On any given day, Tiffani Johnson could be found doing something to enrich the Waco community, whether through her job at United Way or in her free time as a Wacoan.

Tiffani Johnson

Johnson, senior director of impact and engagement for United Way of Waco-McLennan County, has held this position with United Way since January 2018. After graduating from college, Johnson was undecided on what she wanted to pursue — due to her various interests — so she decided to serve in the Marine Corps for four years. 

“It was one of the most gratifying experiences and has greatly contributed to the person I am today, the leader I am today,” Johnson said.

Not only does Johnson care for the city, but she cares for the people within the community. Prior to working with United Way, Johnson worked for the Waco-McLennan County Public Health District and as a teacher in Waco Independent School District. She became teary-eyed when reminiscing on her days as a teacher in WISD. 

Her work with United Way, “allows me to do that work in a different way” with health and education. “But I am still able to connect with the community again to understand what it is that the community wants,” Johnson said. “To help convene local people to make sure that we can begin to help support families in a way that will benefit them and help them to thrive in the county.”

The complexities of Johnson’s position cause every day to be a different experience, which she said that she enjoys.

“There isn’t really a normal day, which I’m excited about,” Johnson said. “I think what draws me to the community is that no day looks the same.”

Johnson has lived in Waco for the last 17 years, having lived in major cities beforehand. She said she enjoys that the people of Waco are unlike people in other cities; they have a strong willingness to dream.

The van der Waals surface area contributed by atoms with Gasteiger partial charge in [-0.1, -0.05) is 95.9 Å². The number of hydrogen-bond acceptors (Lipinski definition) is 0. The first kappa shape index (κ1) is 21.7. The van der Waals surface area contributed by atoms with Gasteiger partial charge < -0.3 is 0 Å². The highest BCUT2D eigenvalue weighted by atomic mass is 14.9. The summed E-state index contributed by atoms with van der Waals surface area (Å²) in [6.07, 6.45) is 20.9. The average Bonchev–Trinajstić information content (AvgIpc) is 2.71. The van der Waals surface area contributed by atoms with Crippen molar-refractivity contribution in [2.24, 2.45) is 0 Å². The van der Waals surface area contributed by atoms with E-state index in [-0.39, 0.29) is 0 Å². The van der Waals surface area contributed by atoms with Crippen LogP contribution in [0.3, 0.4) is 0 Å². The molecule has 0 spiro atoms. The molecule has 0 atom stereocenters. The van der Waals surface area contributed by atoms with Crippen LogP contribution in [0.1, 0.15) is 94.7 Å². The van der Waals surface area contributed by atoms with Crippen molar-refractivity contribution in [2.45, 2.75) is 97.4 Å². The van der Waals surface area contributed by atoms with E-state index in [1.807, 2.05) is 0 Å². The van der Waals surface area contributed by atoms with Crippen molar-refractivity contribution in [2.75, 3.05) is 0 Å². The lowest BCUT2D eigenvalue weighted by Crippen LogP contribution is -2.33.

“I think the people of Waco have a vision for who we can be and where we can be, and I see people working towards that, that’s exciting,” Johnson said. “I continue to see people from various communities across the county come together.”

Johnson said she spends her time off enjoying Waco’s outdoors or being with family.

“My favorite places are really outdoors. If it’s not hanging at home with my kids, which is my absolute favorite place, it is being somewhere near water. If I can go sit by Lake Waco at Woodway Park, I will do that,” Johnson said.

Johnson’s love of Waco is evident in the way she lights up when speaking about it. One of the many things she enjoys about Waco is how accessible community leaders are, Johnson said. 

“[They are] really open minded, and they are of one accord about how we can make greater change here,” Johnson said.

Johnson said she tries to use her job to help the people of Waco to feel appreciated and loved. 

“It’s vitally important to me that there is an avenue with which people from various communities and neighborhoods throughout Waco can speak how they feel. They can speak their aspirations for what they want this community to be,” Johnson said.

Erianne Lewis is a freshman journalism major at Baylor University and hopes to work in print journalism after college.

The Act Locally Waco blog publishes posts with a connection to these aspirations for Waco. If you are interested in writing for the Act Locally Waco Blog, please email Ferrell Foster at ferrell@prosperwaco.org.

City of Waco responds to winter weather

By City of Waco Public Information

CITY OPERATING WITH ESSENTIAL PERSONNEL THROUGH WEDNESDAY

Citizens are encouraged to please stay off the roads, conserve energy and be safe!  Protect your family (pets included), pipes and plants.

CLOSURES

The following City facilities and operations will be closed through Wednesday, February 17th. We’ll update with changes as soon as they are made available.

Cameron Park Zoo, Cottonwood Creek Golf Course, the Texas Ranger Hall of Fame, all branches of the Waco-McLennan County Library, Waco Mammoth National Monument, all community centers (except identified Warming Centers) Cobbs Recycling Center will be closed Wednesday and then evaluated for future opening.